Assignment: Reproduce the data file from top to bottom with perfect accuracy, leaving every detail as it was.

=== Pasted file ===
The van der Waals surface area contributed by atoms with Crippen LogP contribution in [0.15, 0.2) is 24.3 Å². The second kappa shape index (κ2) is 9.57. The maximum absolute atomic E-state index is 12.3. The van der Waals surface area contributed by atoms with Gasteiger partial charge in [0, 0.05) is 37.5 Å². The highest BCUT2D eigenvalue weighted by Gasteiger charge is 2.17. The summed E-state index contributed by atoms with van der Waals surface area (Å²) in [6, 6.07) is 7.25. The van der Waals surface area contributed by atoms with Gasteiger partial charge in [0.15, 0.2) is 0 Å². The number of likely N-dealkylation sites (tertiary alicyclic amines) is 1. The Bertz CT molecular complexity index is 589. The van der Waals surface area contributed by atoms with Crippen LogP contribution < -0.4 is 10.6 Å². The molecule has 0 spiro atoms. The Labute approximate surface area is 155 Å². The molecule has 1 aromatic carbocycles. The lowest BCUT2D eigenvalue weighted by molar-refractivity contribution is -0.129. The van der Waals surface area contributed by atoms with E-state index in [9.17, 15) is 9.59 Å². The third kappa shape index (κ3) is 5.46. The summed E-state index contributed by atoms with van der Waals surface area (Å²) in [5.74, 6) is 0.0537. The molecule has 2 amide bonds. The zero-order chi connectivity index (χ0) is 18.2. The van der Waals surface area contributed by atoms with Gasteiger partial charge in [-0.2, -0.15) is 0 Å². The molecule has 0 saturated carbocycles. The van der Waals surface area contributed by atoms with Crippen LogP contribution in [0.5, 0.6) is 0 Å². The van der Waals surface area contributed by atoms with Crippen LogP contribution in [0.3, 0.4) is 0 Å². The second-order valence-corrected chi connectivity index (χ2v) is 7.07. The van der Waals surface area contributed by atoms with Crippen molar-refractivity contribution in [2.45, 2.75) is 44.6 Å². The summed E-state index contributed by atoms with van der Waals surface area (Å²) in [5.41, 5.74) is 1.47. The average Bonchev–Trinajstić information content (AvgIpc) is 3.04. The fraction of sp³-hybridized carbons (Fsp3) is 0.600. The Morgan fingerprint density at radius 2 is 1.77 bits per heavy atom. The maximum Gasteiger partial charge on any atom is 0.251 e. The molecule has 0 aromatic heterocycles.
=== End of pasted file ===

The van der Waals surface area contributed by atoms with Crippen LogP contribution in [0.15, 0.2) is 24.3 Å². The second kappa shape index (κ2) is 9.57. The maximum absolute atomic E-state index is 12.3. The van der Waals surface area contributed by atoms with Gasteiger partial charge in [0, 0.05) is 37.5 Å². The highest BCUT2D eigenvalue weighted by Gasteiger charge is 2.17. The summed E-state index contributed by atoms with van der Waals surface area (Å²) in [6, 6.07) is 7.25. The van der Waals surface area contributed by atoms with Gasteiger partial charge in [0.15, 0.2) is 0 Å². The number of likely N-dealkylation sites (tertiary alicyclic amines) is 1. The Bertz CT molecular complexity index is 589. The van der Waals surface area contributed by atoms with Crippen LogP contribution < -0.4 is 10.6 Å². The molecule has 0 spiro atoms. The Labute approximate surface area is 155 Å². The molecule has 1 aromatic carbocycles. The lowest BCUT2D eigenvalue weighted by molar-refractivity contribution is -0.129. The van der Waals surface area contributed by atoms with E-state index in [9.17, 15) is 9.59 Å². The third kappa shape index (κ3) is 5.46. The summed E-state index contributed by atoms with van der Waals surface area (Å²) in [5.74, 6) is 0.0537. The molecule has 2 amide bonds. The zero-order chi connectivity index (χ0) is 18.2. The van der Waals surface area contributed by atoms with Gasteiger partial charge in [-0.2, -0.15) is 0 Å². The molecule has 0 saturated carbocycles. The van der Waals surface area contributed by atoms with Crippen LogP contribution in [0.5, 0.6) is 0 Å². The van der Waals surface area contributed by atoms with Crippen LogP contribution in [0.3, 0.4) is 0 Å². The second-order valence-corrected chi connectivity index (χ2v) is 7.07. The van der Waals surface area contributed by atoms with Crippen molar-refractivity contribution in [2.45, 2.75) is 44.6 Å². The summed E-state index contributed by atoms with van der Waals surface area (Å²) in [5.41, 5.74) is 1.47. The average Bonchev–Trinajstić information content (AvgIpc) is 3.04. The fraction of sp³-hybridized carbons (Fsp3) is 0.600. The Morgan fingerprint density at radius 2 is 1.77 bits per heavy atom. The maximum Gasteiger partial charge on any atom is 0.251 e. The molecule has 0 aromatic heterocycles.